Personal Log  #1221

June 8, 2023  -  June 13, 2023

Last Updated:  Sun. 4/21/2024

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Signs Of Desperation.  This was rather blatant trolling: "Make sure to keep your BZ4X parked in the garage since they reported that the wheels could fall of due to a manufacturing defect."  Seeing posts like that randomly in comments is a sign of desperation.  Just like when there is a hydrogen mention, it's too far off topic to have an relevance.  What does that have to with the road-trip range or the speed of DC fast-charging?  Nothing.  It is used as a distraction and a means of preventing constructive discussion.  In other words, when someone posts that you know they don't have any useful to contribute.  Instead, they work to undermine.  As we saw with Prius, rhetoric like that falls on deaf ears.  It informs you their propaganda campaign has failed, the messaging they were attempting to push didn't work.  So, they try something else... even it if doesn't make sense to do so.  To that, my replies are brief:  Sighting a recall fixed long ago which had nothing whatsoever to do with the EV propulsion system is rather blatant trolling. As others have asked, why are you here?


Missing The Point.  It is quite common for someone online to make up their mind and stop listening.  When it comes to achieving a goal, that problem becomes an especially large barrier to overcome.  They become so fixated by the solution, they have no clue how to reach it.  That's like seeing the destination on the other side of the river and not even noticing the river itself.  Somehow, legacy automakers should be able to just commit to selling BEV then switch over production & sales without disruption to dealer or customer expectation.  They expect a world without resistance or confusion.  That absence of any type of plan is perfectly fine in their minds. It boggles my mind how naive they can be... but doesn't surprise me at all that they miss the point as a result.  You've heard this from me countless times in the past.  Here it is, yet again:  The point is to set the stage for PHEV by ending ICE-only production.  Since that first hurdle is the most difficult to get over... purchasing a hybrid... it makes the next step a no-brainer.  In fact, the upgrade from HEV to PHEV is rather trivial from an owner intimidation/understanding perspective... which is exactly why Toyota is on that path.  Then once you have a PHEV in the household, purchasing a BEV as the next ICE replacement becomes trivial.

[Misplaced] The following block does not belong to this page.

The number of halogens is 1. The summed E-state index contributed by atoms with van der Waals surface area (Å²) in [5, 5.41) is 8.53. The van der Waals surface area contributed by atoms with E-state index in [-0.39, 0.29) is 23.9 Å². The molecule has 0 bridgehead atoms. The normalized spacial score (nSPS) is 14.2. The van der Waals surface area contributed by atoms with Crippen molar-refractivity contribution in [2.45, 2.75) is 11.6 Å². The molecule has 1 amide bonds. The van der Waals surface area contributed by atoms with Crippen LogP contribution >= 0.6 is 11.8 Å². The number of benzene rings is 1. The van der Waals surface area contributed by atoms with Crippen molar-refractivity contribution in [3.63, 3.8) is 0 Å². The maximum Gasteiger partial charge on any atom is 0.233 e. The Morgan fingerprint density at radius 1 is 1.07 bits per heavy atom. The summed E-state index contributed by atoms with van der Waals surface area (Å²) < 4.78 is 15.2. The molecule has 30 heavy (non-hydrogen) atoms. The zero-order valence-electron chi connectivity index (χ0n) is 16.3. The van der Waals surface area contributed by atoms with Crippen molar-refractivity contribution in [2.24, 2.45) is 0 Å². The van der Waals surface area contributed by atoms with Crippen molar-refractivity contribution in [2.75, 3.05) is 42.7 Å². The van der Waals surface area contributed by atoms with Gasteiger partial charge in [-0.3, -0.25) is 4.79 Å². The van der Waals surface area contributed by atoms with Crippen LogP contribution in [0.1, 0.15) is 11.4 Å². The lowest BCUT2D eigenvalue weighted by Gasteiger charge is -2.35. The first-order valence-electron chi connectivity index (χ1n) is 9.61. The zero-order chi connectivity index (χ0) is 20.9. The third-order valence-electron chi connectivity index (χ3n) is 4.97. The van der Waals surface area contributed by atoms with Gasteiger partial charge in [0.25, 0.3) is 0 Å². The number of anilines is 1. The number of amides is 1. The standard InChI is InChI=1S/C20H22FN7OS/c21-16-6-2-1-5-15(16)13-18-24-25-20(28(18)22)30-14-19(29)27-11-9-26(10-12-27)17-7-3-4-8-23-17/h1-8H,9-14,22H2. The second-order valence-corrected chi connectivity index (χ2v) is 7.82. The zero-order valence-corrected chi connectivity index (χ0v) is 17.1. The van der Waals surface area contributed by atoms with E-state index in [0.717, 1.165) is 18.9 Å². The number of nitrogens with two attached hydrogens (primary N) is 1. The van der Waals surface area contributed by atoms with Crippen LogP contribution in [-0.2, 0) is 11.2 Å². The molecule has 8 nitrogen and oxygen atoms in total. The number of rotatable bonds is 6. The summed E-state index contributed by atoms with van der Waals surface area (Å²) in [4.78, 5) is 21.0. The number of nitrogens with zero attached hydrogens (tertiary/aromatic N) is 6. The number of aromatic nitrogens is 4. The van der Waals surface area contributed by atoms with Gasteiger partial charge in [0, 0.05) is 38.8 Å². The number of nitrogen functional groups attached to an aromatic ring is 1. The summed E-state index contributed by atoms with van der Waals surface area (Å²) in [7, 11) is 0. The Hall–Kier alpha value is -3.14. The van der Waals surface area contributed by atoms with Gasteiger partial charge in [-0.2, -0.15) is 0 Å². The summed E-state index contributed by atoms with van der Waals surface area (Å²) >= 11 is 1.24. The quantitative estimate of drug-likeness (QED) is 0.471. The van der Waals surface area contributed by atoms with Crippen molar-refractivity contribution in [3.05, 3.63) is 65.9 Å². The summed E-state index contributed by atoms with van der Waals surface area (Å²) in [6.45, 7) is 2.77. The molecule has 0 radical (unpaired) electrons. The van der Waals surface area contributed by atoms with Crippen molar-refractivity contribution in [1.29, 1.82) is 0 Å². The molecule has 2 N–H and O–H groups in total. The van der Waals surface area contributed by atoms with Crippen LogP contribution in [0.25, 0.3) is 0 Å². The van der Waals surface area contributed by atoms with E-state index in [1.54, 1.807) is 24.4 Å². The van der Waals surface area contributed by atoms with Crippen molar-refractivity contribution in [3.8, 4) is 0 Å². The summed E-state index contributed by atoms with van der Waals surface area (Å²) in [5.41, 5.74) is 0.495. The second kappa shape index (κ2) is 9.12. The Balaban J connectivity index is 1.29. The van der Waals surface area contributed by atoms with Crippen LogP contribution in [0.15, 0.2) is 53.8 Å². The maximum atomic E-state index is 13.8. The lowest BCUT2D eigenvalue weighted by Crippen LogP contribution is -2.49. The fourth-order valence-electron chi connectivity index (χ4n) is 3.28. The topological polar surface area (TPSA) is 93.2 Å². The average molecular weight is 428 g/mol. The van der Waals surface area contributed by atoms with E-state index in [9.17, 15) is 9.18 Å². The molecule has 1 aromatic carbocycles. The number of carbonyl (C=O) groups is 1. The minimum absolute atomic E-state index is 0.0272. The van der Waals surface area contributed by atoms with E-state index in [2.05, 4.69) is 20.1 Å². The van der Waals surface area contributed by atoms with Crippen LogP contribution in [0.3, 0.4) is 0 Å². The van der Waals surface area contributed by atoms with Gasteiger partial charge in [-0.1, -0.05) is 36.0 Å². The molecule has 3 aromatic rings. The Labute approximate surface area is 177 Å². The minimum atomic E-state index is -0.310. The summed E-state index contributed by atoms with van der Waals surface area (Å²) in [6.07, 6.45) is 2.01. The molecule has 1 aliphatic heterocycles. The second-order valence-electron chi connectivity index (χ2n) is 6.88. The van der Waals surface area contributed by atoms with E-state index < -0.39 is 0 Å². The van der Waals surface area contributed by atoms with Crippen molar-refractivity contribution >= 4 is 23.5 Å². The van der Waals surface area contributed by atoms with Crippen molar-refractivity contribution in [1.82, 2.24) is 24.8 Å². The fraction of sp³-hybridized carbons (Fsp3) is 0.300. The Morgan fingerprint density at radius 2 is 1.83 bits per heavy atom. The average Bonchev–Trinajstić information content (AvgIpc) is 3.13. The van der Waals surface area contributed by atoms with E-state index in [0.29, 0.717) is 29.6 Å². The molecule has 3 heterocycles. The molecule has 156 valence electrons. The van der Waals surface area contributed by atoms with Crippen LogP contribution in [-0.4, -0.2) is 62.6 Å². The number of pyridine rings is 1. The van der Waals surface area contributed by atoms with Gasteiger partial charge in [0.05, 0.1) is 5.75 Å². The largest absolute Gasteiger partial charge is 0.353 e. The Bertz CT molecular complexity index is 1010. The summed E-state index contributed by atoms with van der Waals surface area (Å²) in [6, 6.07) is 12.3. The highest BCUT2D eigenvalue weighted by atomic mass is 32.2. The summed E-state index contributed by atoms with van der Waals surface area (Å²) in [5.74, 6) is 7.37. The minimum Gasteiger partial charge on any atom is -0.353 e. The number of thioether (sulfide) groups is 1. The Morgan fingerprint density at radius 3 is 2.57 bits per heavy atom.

Understanding PHEV.  Lumping all plug-in hybrids together, having no idea how much designs actually vary, is quite common.  It is a major tell, informing you of the background posters are working upon.  They commonly make incorrect assumptions, then fight you to an extreme to defend their mistaken position.  It's fascinating to participate in arguments when you know their facts are wrong.  Disproving what they claim comes easy when it comes to operation, like how Prius Prime could deliver EV drive even in temperatures below freezing.  But when it comes to the business of selling a PHEV, that's quite different... especially online, where participation is dominated by engineers who pay little attention to economics, accounting or marketing.  An article today was about how Kia doesn't see much opportunity for PHEV sales.  Knowing their design wasn't competitive with Toyota, that doesn't surprise me.  What does is how even those engineers failed to recognize that less EV power and no electric-heating could make such a big difference.  They obviously don't pay attention to operational detail either.  Anywho, the discussion on that topic shifted over to GM.  I obviously had much to say about that... but refrained.  I kept my reply brief:  Volt was discontinued because GM couldn't find a way to make a profit with their particular design.  It was expensive and inefficient in both EV & HV modes.  Back then, hybrids weren't as common either.  Now, we see Toyota's fleet already at 26% hybrid and still transitioning with profit steadily flowing.  As we see BEV growth starting to approach the S-curve climb, it makes selling the idea of a hybrid with a plug much easier.


Confused Survey.  Someone created a post with a survey.  The selections listed were a bizarre combination of numbers & terms that didn't make any sense.  It was impossible to get anything useful out of what has been presented.  He clearly didn't understand to topic.  It is an easy assumption that asking about how people are charging their vehicle at home.  But reality is, you have to have some background for the numbers to have any value.  To sort out that confusing mess, I started with the basics.  Hopefully, this will stir some constructive feedback to work with:  No one actually has 110 & 220 anymore.  They were phased out decades ago in the US in favor of 120 & 240.  That's important to know when calculating charge rate, especially when you take in account the fact that public chargers use 208.